SCANOGEN NEWS

NEWS

September 29, 2020
New Scanogen Study in Nature Communications Outlines Breakthrough Molecular Detection Technology. The novel amplification-free and purification-free approach is being used by the Company to develop a novel diagnostic platform.

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September 9, 2020
Scanogen is granted US patent 10,768,406 which cover the optical system used in SMOLT. The patent claims include an imaging system to determine the position or movement of particles over a large field of view.
July 1, 2020
A team at Scanogen has adapted SMOLT technology for detecting the novel coronavirus genome directly in saliva samples. The study showed a limit of detection of 150 copies per 30 microliters of saliva.
February 7, 2020
Scanogen receives a new grant for $3 million from the National Institute of Allergy and Infectious Diseases to develop a platform for rapid detection of bloodstream infections without the need of blood culture.
September 20, 2019
Gregory Meehan, former General Manager of the Diagnostics Division at Becton Dickinson joins Scanogen as CCO. Greg joins the company to lead the commercialization strategy of our first product.
March 29, 2019
Scanogen expands laboratories by adding adjacent 1,200 sqft. The additional laboratory space will accelerate the development and testing of SMOLT -based assays.
January 15, 2019
Scanogen is granted US patent 10,179,930 which covers Single Molecule Tethering (SMOLT) technology. The patent claims include detection of molecules, such as nucleic acids, proteins and metabolites, using long probes where the long probes can be a variety of polymers, including double-stranded DNA.
August 31, 2018
New studies show that Single Molecule Scanning can detect microorganisms in blood and sputum at concentrations as low as one organism per milliliter of sample.
April 15, 2017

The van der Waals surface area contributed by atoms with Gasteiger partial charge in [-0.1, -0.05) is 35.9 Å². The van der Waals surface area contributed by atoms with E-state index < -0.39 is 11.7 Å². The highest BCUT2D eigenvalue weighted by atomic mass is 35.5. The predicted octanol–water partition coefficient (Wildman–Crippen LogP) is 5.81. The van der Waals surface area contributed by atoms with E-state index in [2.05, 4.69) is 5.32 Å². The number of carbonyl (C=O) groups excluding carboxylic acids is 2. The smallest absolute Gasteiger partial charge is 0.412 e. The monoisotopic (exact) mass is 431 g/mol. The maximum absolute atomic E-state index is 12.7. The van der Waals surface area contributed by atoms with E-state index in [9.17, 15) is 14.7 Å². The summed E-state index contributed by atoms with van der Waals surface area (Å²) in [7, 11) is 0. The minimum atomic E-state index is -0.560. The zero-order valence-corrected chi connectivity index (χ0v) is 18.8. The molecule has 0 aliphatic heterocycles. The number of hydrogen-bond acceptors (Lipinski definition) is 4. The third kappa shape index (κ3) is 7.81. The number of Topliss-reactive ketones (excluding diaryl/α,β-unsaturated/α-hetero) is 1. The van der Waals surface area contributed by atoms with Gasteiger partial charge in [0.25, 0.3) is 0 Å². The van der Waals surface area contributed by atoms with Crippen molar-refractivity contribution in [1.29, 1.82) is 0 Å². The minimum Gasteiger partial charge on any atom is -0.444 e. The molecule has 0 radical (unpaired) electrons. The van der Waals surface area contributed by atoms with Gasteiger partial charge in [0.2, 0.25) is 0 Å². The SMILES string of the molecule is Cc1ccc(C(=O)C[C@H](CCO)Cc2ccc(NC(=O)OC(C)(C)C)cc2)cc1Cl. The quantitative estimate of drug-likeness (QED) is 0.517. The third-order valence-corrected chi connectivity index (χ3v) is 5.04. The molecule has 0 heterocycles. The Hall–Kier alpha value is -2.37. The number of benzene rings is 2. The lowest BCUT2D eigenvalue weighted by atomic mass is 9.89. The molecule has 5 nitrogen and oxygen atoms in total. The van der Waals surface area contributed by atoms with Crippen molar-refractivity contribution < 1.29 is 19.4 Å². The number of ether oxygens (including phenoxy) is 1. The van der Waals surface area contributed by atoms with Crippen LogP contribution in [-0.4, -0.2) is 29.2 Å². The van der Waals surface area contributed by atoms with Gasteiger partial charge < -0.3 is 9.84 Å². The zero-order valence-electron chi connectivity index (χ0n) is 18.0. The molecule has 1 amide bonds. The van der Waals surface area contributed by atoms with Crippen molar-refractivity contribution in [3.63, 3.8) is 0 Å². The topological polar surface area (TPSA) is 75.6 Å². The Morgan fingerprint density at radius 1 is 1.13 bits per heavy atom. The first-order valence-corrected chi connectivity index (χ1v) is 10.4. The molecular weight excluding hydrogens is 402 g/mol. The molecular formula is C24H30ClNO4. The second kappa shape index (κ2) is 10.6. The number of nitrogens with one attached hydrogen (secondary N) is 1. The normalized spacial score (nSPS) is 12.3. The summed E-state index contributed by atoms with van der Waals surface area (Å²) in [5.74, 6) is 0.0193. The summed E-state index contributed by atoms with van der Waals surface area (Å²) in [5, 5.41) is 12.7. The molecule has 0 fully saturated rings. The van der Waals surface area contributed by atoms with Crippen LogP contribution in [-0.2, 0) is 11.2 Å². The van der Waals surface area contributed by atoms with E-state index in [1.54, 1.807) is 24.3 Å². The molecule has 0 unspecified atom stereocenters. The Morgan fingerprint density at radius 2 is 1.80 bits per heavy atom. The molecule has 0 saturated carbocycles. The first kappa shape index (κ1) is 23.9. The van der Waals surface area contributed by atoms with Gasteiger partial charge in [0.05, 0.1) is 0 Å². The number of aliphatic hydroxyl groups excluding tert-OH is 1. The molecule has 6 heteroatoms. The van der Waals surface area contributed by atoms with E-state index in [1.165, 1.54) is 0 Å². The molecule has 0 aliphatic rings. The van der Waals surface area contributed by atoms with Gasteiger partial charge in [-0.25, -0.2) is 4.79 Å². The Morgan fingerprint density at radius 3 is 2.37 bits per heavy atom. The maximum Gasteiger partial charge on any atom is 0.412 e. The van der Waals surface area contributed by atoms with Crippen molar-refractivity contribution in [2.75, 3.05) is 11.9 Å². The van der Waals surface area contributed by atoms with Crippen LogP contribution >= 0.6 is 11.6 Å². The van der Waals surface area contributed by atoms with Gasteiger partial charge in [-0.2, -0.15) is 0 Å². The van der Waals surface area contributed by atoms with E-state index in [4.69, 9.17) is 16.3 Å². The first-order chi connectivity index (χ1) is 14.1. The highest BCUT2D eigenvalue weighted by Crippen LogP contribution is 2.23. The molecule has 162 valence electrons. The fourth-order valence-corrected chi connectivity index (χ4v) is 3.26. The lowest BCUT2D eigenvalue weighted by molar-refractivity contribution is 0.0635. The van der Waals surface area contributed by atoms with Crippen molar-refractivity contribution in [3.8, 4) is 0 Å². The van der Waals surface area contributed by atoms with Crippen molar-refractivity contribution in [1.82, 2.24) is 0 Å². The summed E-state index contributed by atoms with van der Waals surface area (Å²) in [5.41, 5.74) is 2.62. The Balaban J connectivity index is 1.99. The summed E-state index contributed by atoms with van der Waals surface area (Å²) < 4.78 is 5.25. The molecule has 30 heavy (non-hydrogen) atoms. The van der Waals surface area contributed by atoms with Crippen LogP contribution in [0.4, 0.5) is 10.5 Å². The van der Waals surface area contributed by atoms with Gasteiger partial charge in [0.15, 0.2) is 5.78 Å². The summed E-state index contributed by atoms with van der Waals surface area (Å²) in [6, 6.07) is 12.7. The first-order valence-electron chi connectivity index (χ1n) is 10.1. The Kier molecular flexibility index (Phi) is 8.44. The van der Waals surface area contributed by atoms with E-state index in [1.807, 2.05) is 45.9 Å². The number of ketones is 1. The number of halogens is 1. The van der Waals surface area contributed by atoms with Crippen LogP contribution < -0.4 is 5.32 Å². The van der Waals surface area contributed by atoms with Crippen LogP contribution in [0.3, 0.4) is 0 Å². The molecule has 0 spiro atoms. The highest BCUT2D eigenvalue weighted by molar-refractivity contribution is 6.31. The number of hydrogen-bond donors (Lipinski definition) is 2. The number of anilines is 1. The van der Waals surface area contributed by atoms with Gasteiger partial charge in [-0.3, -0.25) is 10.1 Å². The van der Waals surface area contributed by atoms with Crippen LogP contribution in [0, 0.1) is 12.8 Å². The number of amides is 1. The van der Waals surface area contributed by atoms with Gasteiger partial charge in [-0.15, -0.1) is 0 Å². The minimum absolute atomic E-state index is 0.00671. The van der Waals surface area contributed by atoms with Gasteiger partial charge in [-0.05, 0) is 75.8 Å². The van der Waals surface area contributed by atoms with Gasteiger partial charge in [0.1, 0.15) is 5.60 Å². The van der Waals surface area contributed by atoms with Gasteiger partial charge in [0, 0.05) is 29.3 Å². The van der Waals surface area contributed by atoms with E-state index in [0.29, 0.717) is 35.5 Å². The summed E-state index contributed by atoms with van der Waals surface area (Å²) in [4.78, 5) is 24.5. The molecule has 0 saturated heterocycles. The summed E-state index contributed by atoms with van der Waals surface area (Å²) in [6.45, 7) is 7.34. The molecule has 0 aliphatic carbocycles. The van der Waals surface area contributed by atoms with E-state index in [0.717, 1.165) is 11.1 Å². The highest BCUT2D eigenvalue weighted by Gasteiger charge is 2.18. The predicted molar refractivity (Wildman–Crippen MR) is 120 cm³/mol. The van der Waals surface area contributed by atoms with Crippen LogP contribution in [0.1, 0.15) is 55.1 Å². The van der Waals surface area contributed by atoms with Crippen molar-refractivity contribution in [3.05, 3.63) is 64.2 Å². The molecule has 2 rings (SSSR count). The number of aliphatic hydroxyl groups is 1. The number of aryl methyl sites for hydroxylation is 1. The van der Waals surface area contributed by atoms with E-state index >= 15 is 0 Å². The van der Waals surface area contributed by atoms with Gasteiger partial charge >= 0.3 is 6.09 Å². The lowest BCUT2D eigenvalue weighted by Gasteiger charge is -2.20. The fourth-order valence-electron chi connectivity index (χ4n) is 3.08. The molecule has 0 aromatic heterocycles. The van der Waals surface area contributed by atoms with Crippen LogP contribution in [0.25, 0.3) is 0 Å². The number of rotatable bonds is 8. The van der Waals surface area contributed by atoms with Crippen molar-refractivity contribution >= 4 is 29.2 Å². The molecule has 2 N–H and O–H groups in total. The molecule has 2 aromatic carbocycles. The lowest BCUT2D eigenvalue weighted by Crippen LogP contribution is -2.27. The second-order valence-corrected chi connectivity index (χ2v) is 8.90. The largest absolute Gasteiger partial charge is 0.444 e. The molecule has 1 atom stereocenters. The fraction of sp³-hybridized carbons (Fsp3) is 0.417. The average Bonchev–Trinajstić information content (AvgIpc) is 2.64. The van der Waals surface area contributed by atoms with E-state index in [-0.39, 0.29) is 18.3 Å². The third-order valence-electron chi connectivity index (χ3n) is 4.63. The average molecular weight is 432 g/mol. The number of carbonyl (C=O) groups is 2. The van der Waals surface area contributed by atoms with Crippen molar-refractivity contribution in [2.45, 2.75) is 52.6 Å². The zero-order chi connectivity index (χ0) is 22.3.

Scanogen receives $600,000 in an SBIR grant Phase I from National Institute of Aging.
February 10, 2017
Scanogen receives a new grant for $3 million from the National Institute of Allergy and Infectious Diseases to develop a rapid point-of-care assay for Tuberculosis detection.
July 5, 2016
Scanogen is granted two U.S. patents for inventions that use DNA supercoiling to detect biomolecules. US 9,382,578 describes circular biosensors that compact when target molecules are present in the sample. US 9,382,580 describes Twist-Biosensor, a single molecule approach in which DNA tethered beads are displaced when target molecules are present in the sample.
May 15, 2016
Scanogen receives two SBIR grants, $225,000 from the National Human Genome Research Institute, and $225,000 from the National Institute of Allergy and Infectious Diseases.
February 1, 2016
Scanogen moves to new facilities. The new space has newly renovated laboratories and offices, with a total area of 4,000 sq ft.
October 1, 2015
Scanogen TB assay is described in the TB Diagnostics Technology and Market Landscape report. “In the context of limited-resource setting TB diagnosis, Single Molecule Scanning may offer important advantages over the available amplification-based molecular platforms.”
July 1, 2015
Scanogen receives $289,322 in phase I SBIR from the National Institute of Allergy and Infectious Diseases.
May 15, 2014
Scanogen receives two new SBIR grants, $700,000 from the National Human Genome Research Institute, and $599,760 from the National Institute of Allergy and Infectious Diseases.